The main focus of Season Two is Sam trying to find a way to get out of his parents' deal with the Devil and to repair his relationship with Andi, but that doesn't mean the series ignores the other characters. If anything, Sam's best friends get more time to themselves this year. Ben's decision to buck societal mores and date a demon causes plenty of problems, even after his peers accept his girlfriend into their group; it infuriates his evil-sensing grandmother, who threatens to cut him out of the family. While not my favorite Reaper arc, adding inter-species differences into the already messy world of dating yields some funny, thought-provoking material, and newcomer Jenny Wade hits the perfect mix of cute-as-a-button and rip-out-your-throat. Less interesting is Sock's infatuation with his half-sister, a silly arc that ends abruptly enough that the writers must have realized it didn't have much going for it. The misfire is even more of a shame since Tyler Labine's hilarious Sock is by far my favorite character on the show, and up there with the best goofy best TV buds of all time.
As was true in season one, the reason to watch Reaper is the interaction between Harrison's Sam and Ray Wise's Satan. Wise has added his brand of creepy charm to shows as varied as Twin Peaks and 24. His interpretation of the Devil—as a jovial guy's guy who dresses well and flashes a brilliant smile whenever an innocent is corrupted—is as close to perfect a vision of Lucifer as has ever graced the small screen. His subtle seduction and unabated joy in exploiting human weakness is fun to watch. Maybe a little too fun. I can't imagine the real Satan being any more charming.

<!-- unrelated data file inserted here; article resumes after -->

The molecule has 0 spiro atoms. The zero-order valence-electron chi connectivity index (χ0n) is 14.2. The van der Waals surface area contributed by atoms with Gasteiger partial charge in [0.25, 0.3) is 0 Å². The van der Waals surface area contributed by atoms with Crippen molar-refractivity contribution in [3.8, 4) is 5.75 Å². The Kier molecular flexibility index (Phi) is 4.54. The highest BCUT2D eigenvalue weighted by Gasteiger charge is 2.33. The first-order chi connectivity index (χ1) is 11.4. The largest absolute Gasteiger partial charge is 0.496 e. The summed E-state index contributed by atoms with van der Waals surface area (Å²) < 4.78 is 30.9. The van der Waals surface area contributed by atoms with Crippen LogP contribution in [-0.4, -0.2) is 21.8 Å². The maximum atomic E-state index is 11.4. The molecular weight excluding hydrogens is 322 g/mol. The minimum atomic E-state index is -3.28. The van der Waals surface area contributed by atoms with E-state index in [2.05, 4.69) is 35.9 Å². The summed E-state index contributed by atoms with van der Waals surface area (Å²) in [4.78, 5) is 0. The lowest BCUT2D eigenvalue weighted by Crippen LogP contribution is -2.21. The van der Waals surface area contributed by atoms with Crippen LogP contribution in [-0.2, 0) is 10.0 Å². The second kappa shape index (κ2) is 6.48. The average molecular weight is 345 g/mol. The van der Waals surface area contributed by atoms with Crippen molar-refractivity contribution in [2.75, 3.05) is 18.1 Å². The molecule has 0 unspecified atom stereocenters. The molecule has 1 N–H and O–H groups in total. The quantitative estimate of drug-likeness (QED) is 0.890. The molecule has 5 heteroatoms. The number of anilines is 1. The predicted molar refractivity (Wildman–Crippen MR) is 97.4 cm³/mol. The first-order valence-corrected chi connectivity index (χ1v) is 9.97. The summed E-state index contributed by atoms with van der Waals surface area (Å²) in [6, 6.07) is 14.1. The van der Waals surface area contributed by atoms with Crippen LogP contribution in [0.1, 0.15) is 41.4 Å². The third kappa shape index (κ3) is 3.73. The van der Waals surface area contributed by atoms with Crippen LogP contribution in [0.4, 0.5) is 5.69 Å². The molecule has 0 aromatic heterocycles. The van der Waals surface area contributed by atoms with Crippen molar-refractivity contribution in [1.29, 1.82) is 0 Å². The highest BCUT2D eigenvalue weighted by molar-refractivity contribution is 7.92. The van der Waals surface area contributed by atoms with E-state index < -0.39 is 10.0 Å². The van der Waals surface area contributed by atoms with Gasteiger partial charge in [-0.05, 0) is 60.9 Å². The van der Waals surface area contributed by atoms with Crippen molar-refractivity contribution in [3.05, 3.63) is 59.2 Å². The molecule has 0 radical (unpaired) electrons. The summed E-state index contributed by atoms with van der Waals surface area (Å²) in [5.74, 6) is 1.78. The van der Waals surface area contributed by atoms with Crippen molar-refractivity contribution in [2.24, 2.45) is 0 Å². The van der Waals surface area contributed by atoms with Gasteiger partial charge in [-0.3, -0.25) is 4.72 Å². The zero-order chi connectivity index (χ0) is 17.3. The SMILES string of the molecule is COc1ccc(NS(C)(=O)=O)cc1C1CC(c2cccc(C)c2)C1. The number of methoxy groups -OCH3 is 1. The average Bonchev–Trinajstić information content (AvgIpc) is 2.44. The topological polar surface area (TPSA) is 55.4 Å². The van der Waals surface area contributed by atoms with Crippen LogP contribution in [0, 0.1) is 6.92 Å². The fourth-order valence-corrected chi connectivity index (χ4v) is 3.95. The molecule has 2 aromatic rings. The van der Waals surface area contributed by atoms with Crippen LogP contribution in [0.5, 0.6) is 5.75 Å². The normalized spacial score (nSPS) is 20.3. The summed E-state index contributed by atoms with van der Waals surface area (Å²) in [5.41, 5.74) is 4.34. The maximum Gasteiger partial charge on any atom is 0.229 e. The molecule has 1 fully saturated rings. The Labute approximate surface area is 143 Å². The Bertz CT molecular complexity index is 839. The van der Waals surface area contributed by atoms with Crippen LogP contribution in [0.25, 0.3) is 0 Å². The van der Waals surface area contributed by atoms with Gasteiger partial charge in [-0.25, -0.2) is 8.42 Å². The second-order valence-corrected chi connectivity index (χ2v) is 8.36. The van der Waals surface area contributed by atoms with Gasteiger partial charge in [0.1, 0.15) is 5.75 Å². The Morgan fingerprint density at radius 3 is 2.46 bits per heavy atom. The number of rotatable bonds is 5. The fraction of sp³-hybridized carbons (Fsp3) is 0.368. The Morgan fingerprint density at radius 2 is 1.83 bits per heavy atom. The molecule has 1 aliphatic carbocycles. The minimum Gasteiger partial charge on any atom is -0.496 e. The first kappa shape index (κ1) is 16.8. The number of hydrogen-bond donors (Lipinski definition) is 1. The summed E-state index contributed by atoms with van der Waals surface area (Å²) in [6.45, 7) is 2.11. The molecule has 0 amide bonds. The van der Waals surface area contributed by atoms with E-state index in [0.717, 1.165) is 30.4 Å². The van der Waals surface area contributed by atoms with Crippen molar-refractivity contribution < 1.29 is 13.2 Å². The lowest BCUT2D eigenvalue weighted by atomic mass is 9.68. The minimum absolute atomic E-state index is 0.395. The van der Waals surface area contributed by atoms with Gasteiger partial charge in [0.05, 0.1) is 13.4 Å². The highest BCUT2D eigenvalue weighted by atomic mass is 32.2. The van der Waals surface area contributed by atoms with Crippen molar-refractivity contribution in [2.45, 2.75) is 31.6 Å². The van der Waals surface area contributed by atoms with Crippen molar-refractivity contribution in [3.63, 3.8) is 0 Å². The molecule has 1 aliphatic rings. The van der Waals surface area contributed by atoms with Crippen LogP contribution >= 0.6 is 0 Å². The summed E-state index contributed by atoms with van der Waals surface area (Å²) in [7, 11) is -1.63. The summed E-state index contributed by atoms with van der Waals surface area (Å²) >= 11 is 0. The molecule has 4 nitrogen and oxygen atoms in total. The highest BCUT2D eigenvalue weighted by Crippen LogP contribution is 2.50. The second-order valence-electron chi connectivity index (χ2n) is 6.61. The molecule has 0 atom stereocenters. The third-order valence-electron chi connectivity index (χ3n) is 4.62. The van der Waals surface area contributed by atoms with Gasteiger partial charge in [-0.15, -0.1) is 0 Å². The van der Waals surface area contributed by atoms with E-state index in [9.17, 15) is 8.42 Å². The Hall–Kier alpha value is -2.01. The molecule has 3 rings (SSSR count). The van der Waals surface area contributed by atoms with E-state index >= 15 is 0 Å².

Like Reaper: Season One, this set is presented in 1.78:1 anamorphic widescreen, and looks at least as good as it did on TV. This time, though, they added a 5.1 surround mix to the 2.0 option. The 5.1 track doesn't hit with much force, but it's a welcome addition.
The Rebuttal Witnesses
The first season DVD set had only one commentary track. This set doesn't even have that. Instead, there's a 15 minute featurette that's all about the making of…season one. Why it ended up on this set is a bigger mystery than anything on the show. It includes interviews with characters who aren't even on the show, and focuses on the pilot. The pilot! What a way to say goodbye. The only other extras are four deleted scenes (two of which are barely different than the way they originally aired) and a gag reel.
For as much as this season did right, there are also some real head-scratching moments. The whole Sock/Kristen storyline is Pulitzer-winning material compared to the late-season addition of an elderly Indian employee at the Work Bench who talks almost entirely in inappropriate sexual innuendo.
There are rumors circulating that Reaper might find new life on another network, but for now fans have to console themselves with having gotten as much of the show as we did. It's a minor TV miracle that Season Two exists at all, and there's no better way to celebrate the brief life of this cool, funny series than catching it on DVD. It would be a sin not to.
The Devil made me watch it, and that's okay by me. Not guilty!
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Scales of Justice
• Deleted Scenes